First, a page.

An old friend just moved to an amorphous suburb of Philly, way out there in Whiteland, and was dismayed but not surprised to see Romney-for-president signs on the lawns of many of his new neighbors. “Who do these guys think they’re voting for?” he wondered.
Two key paragraphs from a recent piece by Matt Taibbi that indirectly addresses this question:
…Hurricane Sandy is a perfect, microcosmic example of America’s attitude toward government. We have millions of people who, most of the year, are ready to bash anyone who accepts government aid as a parasitic welfare queen, but the instant the water level rises a few feet too high in their own neighborhoods, those same folks transform into little Roosevelts, full of plaudits for the benefits of a strong state…
…It’s this weird national paranoia about being seen as needy, or labeled a parasite who needs government aid, that leads to lunacies like the idea that having a strong disaster-relief agency qualifies as a “big government” concept, when in fact it’s just sensible. If everyone could just admit that government is a fact of life, we could probably do a much better job of fixing it and managing its costs. Instead, we have to play this silly game where millions of us pretend we’re above it all, that we don’t walk on regularly-cleaned streets or fly in protected skies. It shouldn’t take a once-in-a-generation hurricane for Americans to admit they need the government occasionally, but that’s apparently where we are.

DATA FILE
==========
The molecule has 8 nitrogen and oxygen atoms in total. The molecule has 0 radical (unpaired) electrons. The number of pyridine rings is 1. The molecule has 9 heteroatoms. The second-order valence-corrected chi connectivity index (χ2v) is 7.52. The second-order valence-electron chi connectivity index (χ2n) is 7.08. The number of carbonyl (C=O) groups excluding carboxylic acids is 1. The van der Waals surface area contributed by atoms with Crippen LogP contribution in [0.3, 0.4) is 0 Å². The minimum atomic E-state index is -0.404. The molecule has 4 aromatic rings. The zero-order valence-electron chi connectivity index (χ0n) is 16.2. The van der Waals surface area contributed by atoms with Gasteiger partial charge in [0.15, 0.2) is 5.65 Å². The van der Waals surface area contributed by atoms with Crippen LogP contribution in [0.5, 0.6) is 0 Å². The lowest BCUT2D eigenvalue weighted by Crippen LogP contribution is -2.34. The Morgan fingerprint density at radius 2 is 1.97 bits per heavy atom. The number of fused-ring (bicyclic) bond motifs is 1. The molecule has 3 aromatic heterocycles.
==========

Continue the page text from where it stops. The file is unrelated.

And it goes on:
Romney is the candidate for voters who think federal help for disaster-stricken states is “immoral” (that’s the word he used). It really does take a hurricane to change the minds of such people.